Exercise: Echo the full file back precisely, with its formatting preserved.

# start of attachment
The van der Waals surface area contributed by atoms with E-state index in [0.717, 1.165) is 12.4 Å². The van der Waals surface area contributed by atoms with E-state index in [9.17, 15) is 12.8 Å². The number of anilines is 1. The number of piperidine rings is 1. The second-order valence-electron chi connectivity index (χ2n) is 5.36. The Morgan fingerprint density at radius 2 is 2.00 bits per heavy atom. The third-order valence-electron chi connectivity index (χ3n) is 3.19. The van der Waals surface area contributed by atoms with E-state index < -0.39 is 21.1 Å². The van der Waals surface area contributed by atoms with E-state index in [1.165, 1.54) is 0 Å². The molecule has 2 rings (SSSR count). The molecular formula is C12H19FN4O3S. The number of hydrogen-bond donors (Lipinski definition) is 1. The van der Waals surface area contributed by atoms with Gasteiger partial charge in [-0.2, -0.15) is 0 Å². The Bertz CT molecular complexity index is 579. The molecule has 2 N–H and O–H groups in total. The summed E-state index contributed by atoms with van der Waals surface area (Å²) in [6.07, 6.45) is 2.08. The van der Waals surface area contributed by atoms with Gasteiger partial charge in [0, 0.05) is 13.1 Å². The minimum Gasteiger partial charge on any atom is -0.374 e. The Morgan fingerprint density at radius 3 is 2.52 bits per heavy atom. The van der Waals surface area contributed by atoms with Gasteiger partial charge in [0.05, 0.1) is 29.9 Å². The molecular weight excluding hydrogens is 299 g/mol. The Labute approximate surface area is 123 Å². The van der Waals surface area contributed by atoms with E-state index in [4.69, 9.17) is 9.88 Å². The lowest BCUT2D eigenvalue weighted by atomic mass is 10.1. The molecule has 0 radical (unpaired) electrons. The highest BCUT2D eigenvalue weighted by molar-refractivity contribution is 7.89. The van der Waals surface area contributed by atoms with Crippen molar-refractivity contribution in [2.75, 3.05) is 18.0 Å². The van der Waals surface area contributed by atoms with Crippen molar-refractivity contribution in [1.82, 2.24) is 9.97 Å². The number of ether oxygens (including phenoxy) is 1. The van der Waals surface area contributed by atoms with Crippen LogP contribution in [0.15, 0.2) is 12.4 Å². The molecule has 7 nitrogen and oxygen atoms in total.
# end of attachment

The van der Waals surface area contributed by atoms with E-state index in [0.717, 1.165) is 12.4 Å². The van der Waals surface area contributed by atoms with E-state index in [9.17, 15) is 12.8 Å². The number of anilines is 1. The number of piperidine rings is 1. The second-order valence-electron chi connectivity index (χ2n) is 5.36. The Morgan fingerprint density at radius 2 is 2.00 bits per heavy atom. The third-order valence-electron chi connectivity index (χ3n) is 3.19. The van der Waals surface area contributed by atoms with E-state index < -0.39 is 21.1 Å². The van der Waals surface area contributed by atoms with E-state index in [1.165, 1.54) is 0 Å². The molecule has 2 rings (SSSR count). The molecular formula is C12H19FN4O3S. The number of hydrogen-bond donors (Lipinski definition) is 1. The van der Waals surface area contributed by atoms with Gasteiger partial charge in [-0.2, -0.15) is 0 Å². The Bertz CT molecular complexity index is 579. The molecule has 2 N–H and O–H groups in total. The summed E-state index contributed by atoms with van der Waals surface area (Å²) in [6.07, 6.45) is 2.08. The van der Waals surface area contributed by atoms with Gasteiger partial charge in [0, 0.05) is 13.1 Å². The minimum Gasteiger partial charge on any atom is -0.374 e. The Morgan fingerprint density at radius 3 is 2.52 bits per heavy atom. The van der Waals surface area contributed by atoms with Gasteiger partial charge in [0.05, 0.1) is 29.9 Å². The molecular weight excluding hydrogens is 299 g/mol. The Labute approximate surface area is 123 Å². The van der Waals surface area contributed by atoms with E-state index in [4.69, 9.17) is 9.88 Å². The lowest BCUT2D eigenvalue weighted by atomic mass is 10.1. The molecule has 0 radical (unpaired) electrons. The highest BCUT2D eigenvalue weighted by molar-refractivity contribution is 7.89. The van der Waals surface area contributed by atoms with Crippen molar-refractivity contribution in [2.75, 3.05) is 18.0 Å². The van der Waals surface area contributed by atoms with Crippen molar-refractivity contribution in [1.82, 2.24) is 9.97 Å². The number of ether oxygens (including phenoxy) is 1. The van der Waals surface area contributed by atoms with Crippen LogP contribution in [0.15, 0.2) is 12.4 Å². The molecule has 7 nitrogen and oxygen atoms in total.